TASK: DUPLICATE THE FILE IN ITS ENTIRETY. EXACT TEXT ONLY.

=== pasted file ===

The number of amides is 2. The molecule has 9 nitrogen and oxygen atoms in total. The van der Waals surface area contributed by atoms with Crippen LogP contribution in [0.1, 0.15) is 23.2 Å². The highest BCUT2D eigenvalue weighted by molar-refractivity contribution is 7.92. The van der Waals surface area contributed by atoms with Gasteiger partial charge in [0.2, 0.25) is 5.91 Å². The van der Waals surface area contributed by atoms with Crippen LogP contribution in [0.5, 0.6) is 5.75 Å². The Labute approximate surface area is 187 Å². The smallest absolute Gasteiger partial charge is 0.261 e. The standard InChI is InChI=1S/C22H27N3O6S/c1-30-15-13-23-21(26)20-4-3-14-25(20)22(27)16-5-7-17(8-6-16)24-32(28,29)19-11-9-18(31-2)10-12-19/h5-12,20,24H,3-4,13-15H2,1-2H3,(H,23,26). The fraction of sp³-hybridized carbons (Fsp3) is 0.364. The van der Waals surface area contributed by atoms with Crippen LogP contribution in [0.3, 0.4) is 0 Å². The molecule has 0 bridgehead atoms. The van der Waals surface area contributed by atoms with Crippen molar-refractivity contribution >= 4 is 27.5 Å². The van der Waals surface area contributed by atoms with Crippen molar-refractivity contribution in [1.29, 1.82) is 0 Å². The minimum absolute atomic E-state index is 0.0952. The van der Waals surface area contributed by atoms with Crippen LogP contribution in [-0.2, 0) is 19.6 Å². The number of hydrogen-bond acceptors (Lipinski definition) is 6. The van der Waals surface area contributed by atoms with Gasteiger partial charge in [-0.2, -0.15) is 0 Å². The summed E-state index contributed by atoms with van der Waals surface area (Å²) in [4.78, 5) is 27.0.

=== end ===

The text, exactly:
The number of amides is 2. The molecule has 9 nitrogen and oxygen atoms in total. The van der Waals surface area contributed by atoms with Crippen LogP contribution in [0.1, 0.15) is 23.2 Å². The highest BCUT2D eigenvalue weighted by molar-refractivity contribution is 7.92. The van der Waals surface area contributed by atoms with Gasteiger partial charge in [0.2, 0.25) is 5.91 Å². The van der Waals surface area contributed by atoms with Crippen LogP contribution in [0.5, 0.6) is 5.75 Å². The Labute approximate surface area is 187 Å². The smallest absolute Gasteiger partial charge is 0.261 e. The standard InChI is InChI=1S/C22H27N3O6S/c1-30-15-13-23-21(26)20-4-3-14-25(20)22(27)16-5-7-17(8-6-16)24-32(28,29)19-11-9-18(31-2)10-12-19/h5-12,20,24H,3-4,13-15H2,1-2H3,(H,23,26). The fraction of sp³-hybridized carbons (Fsp3) is 0.364. The van der Waals surface area contributed by atoms with Crippen LogP contribution in [0.3, 0.4) is 0 Å². The molecule has 0 bridgehead atoms. The van der Waals surface area contributed by atoms with Crippen molar-refractivity contribution >= 4 is 27.5 Å². The van der Waals surface area contributed by atoms with Crippen molar-refractivity contribution in [1.29, 1.82) is 0 Å². The minimum absolute atomic E-state index is 0.0952. The van der Waals surface area contributed by atoms with Crippen LogP contribution in [-0.2, 0) is 19.6 Å². The number of hydrogen-bond acceptors (Lipinski definition) is 6. The van der Waals surface area contributed by atoms with Gasteiger partial charge in [-0.2, -0.15) is 0 Å². The summed E-state index contributed by atoms with van der Waals surface area (Å²) in [4.78, 5) is 27.0.